Microsoft has enjoyed months of great press for its promise to make Do Not Track the default setting on its forthcoming iteration of Internet Explorer, but it has left out one important detail: Users will still be tracked.
That also goes for users of Chrome, whose parent Google announced last week to fanfare — and praise from Federal Trade Commission Chairman Jon Leibowitz — that it will provide a prominent DNT privacy setting option as well. Users of Mozilla’s Firefox, too, aren’t getting what they think when they click on the existing option not to be tracked.
The reason: There’s nothing to force ad networks to honor it, as the browser companies well know.
“It’s an option that doesn’t do anything,” said former FTC Chief Privacy Officer Marc Groman, now executive director of the Network Advertising Initiative, a trade group. “That totally provides users with a false sense of security.”
Leibowitz has thrown his weight behind Do Not Track as a way to boost Internet privacy. Lawmakers have included the concept in some privacy bills, but the measures haven’t been enacted. Congress has left it up to the FTC, which called on industry to develop the system in its March privacy report.
None of the browser companies deny that their current Do Not Track arrangements are meaningless, nor would they explain why they tout them. Leibowitz nonetheless extolled Microsoft and Google for their DNT options.
“Google is to be commended for joining the other major browsers in endorsing ‘Do Not Track,’” Leibowitz said on Sept. 18 after the search company announced a forthcoming Chrome update that will give users a DNT option. “That’s a major victory for consumers who want and deserve choice about where their personal information is going.”
The trouble is, even if people select those DNT choices, their computers will nonetheless continue to transmit the same data on what sites they visit and advertisers will still be able to target them based on that information.
“The big issue is that Do Not Track doesn’t mean ‘do not collect information,’” an industry source said. “It’s just the name of it.”
What’s more, the whole industry knows the easiest way to enact a legitimate DNT program would be to disable cookies, the files that reside on browsers and transmit a user’s activity to whoever wishes to know. This is how, for instance, a user gets ads for casino vacation packages while surfing other sites, after having just checked Expedia for airfares to Vegas.
Safari, owned by Apple, has long been pre-set to block all cookies, which is why Safari users don’t receive ads tailored to their interests or to the interests implied by their previous browser activity.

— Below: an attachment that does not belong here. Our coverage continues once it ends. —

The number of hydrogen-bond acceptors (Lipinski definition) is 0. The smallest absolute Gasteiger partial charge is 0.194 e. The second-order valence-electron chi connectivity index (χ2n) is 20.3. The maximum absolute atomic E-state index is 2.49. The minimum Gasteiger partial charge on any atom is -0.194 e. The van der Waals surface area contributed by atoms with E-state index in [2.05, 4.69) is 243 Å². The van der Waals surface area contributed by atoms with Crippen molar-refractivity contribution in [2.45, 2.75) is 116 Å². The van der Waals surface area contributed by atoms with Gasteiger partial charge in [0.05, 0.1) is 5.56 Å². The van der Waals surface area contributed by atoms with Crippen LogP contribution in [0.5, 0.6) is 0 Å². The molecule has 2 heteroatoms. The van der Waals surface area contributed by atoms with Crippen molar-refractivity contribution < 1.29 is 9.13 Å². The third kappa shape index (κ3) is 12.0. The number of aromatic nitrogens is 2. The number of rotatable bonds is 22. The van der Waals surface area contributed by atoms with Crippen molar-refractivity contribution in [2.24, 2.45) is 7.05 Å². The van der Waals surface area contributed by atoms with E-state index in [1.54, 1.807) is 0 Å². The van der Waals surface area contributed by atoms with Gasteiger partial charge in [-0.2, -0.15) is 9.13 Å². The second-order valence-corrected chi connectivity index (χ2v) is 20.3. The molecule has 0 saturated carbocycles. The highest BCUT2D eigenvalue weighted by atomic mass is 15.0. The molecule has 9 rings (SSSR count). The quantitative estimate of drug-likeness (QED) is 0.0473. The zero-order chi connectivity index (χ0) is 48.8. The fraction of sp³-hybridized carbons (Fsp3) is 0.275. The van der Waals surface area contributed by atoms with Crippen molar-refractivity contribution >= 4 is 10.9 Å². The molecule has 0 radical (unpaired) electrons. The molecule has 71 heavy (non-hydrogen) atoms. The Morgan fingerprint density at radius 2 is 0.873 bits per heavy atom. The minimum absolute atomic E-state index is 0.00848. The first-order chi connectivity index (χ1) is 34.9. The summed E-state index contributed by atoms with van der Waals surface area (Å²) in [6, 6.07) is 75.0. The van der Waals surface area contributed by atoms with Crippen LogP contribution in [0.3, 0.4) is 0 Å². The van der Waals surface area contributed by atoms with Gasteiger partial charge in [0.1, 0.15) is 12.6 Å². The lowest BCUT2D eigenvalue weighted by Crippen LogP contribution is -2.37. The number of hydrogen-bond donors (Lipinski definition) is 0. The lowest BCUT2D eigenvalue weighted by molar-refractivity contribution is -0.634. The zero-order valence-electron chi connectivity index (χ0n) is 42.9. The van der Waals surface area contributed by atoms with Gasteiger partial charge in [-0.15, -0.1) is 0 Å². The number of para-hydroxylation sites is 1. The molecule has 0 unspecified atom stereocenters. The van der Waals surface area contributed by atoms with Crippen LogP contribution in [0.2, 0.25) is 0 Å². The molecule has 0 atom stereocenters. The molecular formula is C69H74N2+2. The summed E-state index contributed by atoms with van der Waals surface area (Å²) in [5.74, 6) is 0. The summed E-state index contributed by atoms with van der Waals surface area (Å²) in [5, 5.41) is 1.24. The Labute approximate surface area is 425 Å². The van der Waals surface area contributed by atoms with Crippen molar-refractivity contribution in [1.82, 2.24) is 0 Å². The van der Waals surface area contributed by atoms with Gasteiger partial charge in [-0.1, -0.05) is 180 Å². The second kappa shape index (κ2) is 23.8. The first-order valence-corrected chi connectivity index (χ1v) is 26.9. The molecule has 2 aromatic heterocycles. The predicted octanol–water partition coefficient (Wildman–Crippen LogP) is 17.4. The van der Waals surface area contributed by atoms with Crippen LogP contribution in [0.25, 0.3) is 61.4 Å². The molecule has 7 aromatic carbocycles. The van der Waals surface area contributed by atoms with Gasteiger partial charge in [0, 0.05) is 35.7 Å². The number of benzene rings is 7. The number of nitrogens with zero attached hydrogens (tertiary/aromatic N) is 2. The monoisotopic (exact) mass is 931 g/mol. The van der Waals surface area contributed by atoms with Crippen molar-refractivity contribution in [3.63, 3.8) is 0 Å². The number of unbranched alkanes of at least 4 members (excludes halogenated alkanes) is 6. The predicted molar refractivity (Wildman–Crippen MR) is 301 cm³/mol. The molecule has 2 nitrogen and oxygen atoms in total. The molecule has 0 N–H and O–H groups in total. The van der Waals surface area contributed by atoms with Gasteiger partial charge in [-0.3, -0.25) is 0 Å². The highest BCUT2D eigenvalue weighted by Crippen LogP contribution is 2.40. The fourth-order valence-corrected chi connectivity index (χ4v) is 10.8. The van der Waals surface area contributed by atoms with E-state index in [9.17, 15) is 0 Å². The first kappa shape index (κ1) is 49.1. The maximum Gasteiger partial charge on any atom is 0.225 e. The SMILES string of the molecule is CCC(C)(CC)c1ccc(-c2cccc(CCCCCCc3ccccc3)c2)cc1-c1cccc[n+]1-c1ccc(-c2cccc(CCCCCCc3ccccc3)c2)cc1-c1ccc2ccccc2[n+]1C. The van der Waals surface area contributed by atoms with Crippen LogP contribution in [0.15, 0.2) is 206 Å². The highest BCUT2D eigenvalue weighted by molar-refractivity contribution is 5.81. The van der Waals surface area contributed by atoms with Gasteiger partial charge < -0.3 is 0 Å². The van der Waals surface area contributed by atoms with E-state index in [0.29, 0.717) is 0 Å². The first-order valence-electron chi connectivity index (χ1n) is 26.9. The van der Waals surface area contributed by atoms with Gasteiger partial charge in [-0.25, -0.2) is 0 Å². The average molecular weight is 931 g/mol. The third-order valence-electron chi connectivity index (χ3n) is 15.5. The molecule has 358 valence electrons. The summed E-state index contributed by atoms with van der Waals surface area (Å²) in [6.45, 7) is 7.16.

Microsoft, Google and Mozilla have announced no plans to block cookies, although a savvy user can do so by delving deep into the browsers’ preferences menus. Instead, they allow users to believe they’ve opted out of being tracked, with no further explanation that it’s not so. On Mozilla, for instance, users picking the DNT option must check a box that reads, “Tell websites I do not want to be tracked.” It doesn’t indicate that the websites are under no obligation to honor that wish.
“There will be people who will see the setting and think that they’re getting privacy,” said Justin Brookman, director of the Center for Democracy and Technology’s Project on Consumer Privacy. “There are definitely people who turn it on and don’t know that it has no effect on what’s happening.”
Brookman and others are working on a solution via the World Wide Web Consortium, an umbrella group of diverse Internet interests that usually handles uncontroversial questions, such as setting standards for computer code. Next month, the W3C meets in Amsterdam to consider a proposal that would equate the term Do Not Track with blocking advertising networks from accessing cookies.
That idea, which has support from Leibowitz, has garnered fierce pushback from the ad-network industry. Companies like Allie Kline’s 33Across, for instance, use the data from cookies to place relevant advertising on thousands of websites around the Internet, providing a revenue stream for countless small businesses and publishers.
“Do Not Track, in all fairness, sounds really great. It sounds like Do Not Call,” Kline said. “It sounds mentally awesome. Unfortunately, it could implode the Internet. There will be a massive economic fallout of this.”